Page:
Question: What is the time value of money? Why should accountants have an understanding of compound interest, annuities, and present value concepts?
The time value of money is described as the relation between money and time. The accountants should have knowledge of the mentioned concepts.
The term time value of money is used in accounting and finance which indicates the relationship between money and time. The dollar which is received at present has value more than the dollar promised at a particular point in time. This is because of the opportunity to invest a dollar of current and interest received on the investment.
The accountants should have an understanding of compound interest, annuities, and the present value concepts because they have various functions which are as follows:
Compound Interest: It is the method of calculating interest thatuses the accumulated balance of principal and interest at the end of each year.
Present value of an annuity: It refers to the single sum of money which is invested at compound interest now, for a certain number of future periods.
Present value of an ordinary annuity: It refers to the series of equal rents that are to be withdrawn at equal intervals at the end of the period.
John Fillmore’s lifelong dream is to own his own fishing boat to use in his retirement. John has recently come into an inheritance of $400,000. He estimates that the boat he wants will cost $300,000 when he retires in 5 years. How much of his inheritance must he invest at an annual rate of 8% (compounded annually) to buy the boat at retirement?
Your client, Keith Moreland Leasing Company, is preparing a contract to lease a machine to Souvenirs Corporation for a period of 25 years. Moreland has an investment cost of $365,755 in the machine, which has a useful life of 25 years and no salvage value at the end of that time. Your client is interested in earning an 11% return on its investment and has agreed to accept 25 equal rental payments at the end of each of the next 25 years.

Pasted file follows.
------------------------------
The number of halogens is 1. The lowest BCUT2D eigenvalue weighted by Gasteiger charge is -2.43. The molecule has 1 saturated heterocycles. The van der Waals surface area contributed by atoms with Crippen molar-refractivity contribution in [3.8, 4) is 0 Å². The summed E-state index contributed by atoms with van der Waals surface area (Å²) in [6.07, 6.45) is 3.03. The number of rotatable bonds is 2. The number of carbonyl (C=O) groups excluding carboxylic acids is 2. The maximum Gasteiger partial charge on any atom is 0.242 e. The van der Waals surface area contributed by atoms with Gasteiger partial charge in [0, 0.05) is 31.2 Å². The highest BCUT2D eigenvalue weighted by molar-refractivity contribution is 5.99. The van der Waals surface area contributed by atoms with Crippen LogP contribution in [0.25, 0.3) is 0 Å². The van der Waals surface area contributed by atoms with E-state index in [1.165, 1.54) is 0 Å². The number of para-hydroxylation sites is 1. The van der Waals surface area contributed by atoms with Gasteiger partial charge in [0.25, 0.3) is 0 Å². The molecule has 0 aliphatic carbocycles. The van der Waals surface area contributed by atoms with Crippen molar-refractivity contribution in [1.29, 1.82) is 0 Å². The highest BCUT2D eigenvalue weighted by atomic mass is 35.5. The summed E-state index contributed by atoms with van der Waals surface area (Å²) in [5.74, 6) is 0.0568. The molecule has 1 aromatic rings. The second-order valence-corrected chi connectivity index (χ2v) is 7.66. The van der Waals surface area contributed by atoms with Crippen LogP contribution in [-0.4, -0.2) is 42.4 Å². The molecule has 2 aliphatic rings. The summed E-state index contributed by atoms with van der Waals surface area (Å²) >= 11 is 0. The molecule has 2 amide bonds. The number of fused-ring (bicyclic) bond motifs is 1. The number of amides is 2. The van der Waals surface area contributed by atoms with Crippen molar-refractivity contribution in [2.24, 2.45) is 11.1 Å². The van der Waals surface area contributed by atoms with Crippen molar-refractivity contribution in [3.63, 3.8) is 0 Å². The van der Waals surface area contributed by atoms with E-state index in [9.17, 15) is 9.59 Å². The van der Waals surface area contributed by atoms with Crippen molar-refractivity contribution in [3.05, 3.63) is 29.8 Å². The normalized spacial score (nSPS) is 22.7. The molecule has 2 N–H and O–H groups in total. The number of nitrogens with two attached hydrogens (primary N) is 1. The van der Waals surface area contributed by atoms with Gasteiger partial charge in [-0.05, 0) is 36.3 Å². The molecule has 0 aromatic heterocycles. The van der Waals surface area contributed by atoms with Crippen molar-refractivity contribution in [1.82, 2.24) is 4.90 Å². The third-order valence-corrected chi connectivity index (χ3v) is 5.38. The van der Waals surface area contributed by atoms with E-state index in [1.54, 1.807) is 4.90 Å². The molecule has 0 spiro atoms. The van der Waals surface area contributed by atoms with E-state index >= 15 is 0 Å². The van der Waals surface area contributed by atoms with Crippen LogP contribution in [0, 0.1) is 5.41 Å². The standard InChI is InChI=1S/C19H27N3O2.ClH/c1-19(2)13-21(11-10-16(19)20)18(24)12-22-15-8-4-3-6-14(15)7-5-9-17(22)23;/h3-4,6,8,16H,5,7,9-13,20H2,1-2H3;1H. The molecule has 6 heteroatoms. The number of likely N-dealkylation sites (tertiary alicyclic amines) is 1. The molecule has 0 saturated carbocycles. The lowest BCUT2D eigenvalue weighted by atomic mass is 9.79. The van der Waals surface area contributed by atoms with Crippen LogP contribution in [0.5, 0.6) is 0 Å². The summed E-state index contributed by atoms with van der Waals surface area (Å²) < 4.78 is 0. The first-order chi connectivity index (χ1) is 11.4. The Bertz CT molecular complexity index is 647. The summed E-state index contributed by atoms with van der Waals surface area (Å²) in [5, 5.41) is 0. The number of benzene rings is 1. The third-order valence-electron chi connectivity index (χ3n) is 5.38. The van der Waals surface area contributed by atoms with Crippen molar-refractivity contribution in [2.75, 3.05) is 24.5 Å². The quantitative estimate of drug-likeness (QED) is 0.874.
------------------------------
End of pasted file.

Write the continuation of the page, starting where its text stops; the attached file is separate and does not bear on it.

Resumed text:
Instructions You are requested to provide Moreland with the amount of each of the 25 rental payments that will yield an 11% return on investment.
Answer each of these unrelated questions.
(a) On January 1, 2017, Fishbone Corporation sold a building that cost $250,000 and that had accumulated depreciation of $100,000 on the date of sale. Fishbone received as consideration a $240,000 non-interest-bearing note due on January 1, 2020. There was no established exchange price for the building, and the note had no ready market. The prevailing rate of interest for a note of this type on January 1, 2017, was 9%. At what amount should the gain from the sale of the building be reported?
(b) On January 1, 2017, Fishbone Corporation purchased 300 of the $1,000 face value, 9%, 10-year bonds of Walters Inc. The bonds mature on January 1, 2027, and pay interest annually beginning January 1, 2018. Fishbone purchased the bonds to yield 11%. How much did Fishbone pay for the bonds?
(c) Fishbone Corporation bought a new machine and agreed to pay for it in equal annual installments of $4,000 at the end of each of the next 10 years. Assuming that a prevailing interest rate of 8% applies to this contract, how much should Fishbone record as the cost of the machine?
(d) Fishbone Corporation purchased a special tractor on December 31, 2017. The purchase agreement stipulated that Fishbone should pay $20,000 at the time of purchase and $5,000 at the end of each of the next 8 years. The tractor should be recorded on December 31, 2017, at what amount, assuming an appropriate interest rate of 12%?
(e) Fishbone Corporation wants to withdraw $120,000 (including principal) from an investment fund at the end of each year for 9 years. What should be the required initial investment at the beginning of the first year if the fund earns 11%?
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